25 July 2019
Currency, Credit and Crisis:
Central Banking in Ireland and Europe
Reviewer: William A Allen, NIESR
Patrick Honohan is an Honorary Professor of Economics at Trinity College Dublin, and he was Governor of the Central Bank of Ireland from 2009 – 2015. His book contains an interesting account of Irish monetary history, but it is mainly an account of his activities and experiences at the central bank. He became Governor in the midst of the financial crisis, when the Irish financial system and public finances were in a truly dire condition, mainly as a result of a real estate and building boom financed by the banks which had resulted in massive bad debts. Professor Honohan played a large part in sorting the problems out and restoring Irish finances to a respectable condition.
It is not easy for small countries like Ireland to decide how to manage their monetary policies. If they fix their exchange rates to another currency, they have to put up with a monetary policy chosen by another country, which might not suit them; if they float, they have to bear the fixed costs of managing a monetary policy of their own, and they have to find a way of dealing with international capital flows which sometimes aggravate their problems (e.g. New Zealand had to put up with unwanted exchange rate appreciation in the years before the financial crisis). For a long time Ireland had a currency board based on sterling; in 1942 it set up its own central bank, but the Irish pound was fixed to sterling; in 1979, Ireland joined the European Exchange Rate Mechanism when the UK didn’t, thus breaking the link with sterling; in 1993 it followed the UK out of the ERM; and in 1999, it became a founder member of the euro area. In summary, Ireland has made a long transition from sterling to the euro.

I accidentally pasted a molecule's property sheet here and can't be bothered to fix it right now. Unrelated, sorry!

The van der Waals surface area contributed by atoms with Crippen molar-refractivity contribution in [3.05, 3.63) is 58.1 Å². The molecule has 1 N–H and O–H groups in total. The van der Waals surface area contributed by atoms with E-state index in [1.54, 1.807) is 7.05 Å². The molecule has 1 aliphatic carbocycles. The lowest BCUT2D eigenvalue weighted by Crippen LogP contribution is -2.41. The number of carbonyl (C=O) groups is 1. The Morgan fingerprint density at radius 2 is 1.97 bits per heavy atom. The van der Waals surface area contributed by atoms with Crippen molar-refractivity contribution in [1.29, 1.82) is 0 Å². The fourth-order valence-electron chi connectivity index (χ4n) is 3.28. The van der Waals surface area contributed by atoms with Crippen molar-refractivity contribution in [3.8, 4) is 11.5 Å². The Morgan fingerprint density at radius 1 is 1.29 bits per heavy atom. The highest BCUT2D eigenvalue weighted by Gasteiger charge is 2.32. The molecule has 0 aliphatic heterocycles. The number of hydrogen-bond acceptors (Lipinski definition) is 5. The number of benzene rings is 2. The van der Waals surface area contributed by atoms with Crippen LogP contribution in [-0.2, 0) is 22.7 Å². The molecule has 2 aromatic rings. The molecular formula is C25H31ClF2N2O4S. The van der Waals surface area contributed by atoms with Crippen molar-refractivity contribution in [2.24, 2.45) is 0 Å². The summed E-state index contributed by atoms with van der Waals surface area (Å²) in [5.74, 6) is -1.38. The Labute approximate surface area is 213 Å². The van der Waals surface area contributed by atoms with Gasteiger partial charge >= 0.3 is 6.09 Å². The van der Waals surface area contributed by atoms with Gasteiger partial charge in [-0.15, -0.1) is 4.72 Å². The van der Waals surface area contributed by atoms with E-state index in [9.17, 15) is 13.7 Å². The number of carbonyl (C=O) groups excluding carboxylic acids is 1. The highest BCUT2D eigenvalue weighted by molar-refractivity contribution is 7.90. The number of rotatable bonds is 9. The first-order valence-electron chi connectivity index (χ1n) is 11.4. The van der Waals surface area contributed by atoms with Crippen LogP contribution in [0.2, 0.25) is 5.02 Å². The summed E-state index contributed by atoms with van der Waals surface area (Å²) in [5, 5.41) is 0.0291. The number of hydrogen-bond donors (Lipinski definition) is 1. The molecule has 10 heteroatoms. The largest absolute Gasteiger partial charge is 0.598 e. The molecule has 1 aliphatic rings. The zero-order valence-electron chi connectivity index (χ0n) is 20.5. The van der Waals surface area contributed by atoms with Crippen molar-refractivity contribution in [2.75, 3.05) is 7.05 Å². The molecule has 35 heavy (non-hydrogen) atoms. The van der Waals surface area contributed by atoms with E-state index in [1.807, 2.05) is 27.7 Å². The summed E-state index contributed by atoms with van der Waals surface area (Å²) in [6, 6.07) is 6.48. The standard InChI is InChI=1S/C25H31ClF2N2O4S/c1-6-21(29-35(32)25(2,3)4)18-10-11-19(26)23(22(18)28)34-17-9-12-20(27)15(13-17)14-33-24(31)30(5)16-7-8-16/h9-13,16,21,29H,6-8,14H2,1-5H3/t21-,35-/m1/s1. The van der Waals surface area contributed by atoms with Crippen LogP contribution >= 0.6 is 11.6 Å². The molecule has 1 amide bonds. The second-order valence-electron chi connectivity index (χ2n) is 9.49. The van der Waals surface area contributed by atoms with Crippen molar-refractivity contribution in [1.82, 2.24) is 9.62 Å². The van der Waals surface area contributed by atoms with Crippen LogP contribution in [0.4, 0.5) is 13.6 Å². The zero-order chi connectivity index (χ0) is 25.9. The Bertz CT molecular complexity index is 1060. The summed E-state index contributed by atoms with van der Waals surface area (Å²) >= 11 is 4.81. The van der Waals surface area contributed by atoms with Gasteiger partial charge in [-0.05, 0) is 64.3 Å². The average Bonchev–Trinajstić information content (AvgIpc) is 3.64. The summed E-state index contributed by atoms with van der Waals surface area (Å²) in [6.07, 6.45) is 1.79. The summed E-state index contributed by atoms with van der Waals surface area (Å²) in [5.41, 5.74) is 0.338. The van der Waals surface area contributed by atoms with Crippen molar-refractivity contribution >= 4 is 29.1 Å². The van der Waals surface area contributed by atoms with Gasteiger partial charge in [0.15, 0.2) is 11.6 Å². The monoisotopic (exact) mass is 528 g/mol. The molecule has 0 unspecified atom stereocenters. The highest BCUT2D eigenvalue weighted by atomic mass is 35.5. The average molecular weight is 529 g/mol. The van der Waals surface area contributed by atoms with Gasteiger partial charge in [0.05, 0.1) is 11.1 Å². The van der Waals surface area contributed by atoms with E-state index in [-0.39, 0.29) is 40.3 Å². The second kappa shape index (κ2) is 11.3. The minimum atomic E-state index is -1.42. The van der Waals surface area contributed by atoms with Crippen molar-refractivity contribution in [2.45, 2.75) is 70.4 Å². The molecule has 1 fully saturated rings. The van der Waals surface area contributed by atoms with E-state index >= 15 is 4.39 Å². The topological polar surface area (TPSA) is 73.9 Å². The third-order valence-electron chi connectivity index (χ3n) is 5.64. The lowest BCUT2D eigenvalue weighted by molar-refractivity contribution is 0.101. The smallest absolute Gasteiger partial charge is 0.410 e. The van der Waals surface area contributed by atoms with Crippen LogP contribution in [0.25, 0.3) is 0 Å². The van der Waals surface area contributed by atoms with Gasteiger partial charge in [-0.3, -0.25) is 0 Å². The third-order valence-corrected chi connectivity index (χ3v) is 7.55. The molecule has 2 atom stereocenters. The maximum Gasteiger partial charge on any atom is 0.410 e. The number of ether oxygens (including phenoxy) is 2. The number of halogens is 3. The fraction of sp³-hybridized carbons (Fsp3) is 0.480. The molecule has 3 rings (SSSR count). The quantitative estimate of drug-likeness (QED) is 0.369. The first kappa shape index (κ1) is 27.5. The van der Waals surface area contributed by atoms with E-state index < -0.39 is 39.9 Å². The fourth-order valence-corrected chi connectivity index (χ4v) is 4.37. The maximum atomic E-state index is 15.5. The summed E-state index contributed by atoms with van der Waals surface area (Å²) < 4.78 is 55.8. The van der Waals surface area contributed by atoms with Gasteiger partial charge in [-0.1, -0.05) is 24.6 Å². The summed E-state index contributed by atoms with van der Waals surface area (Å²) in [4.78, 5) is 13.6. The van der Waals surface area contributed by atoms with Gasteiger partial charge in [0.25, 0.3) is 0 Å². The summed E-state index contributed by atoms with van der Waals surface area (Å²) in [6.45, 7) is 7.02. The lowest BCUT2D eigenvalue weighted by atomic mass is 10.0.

Some people think that the boom and bust that Ireland experienced in 2008 was in some part the result of its joining the euro area in 1999. Its rate of inflation (excluding mortgage interest) was 2.5% in 1998. Joining the euro meant a radical reduction in short-term interest rates from just over 6% in summer 1998, pre-euro, to just over 2½% in spring 1999, post-euro. Not very surprisingly, inflation rose in 2000, to 4.7%. Post-euro monetary policy in Ireland is a prime suspect in the real estate boom which ensued.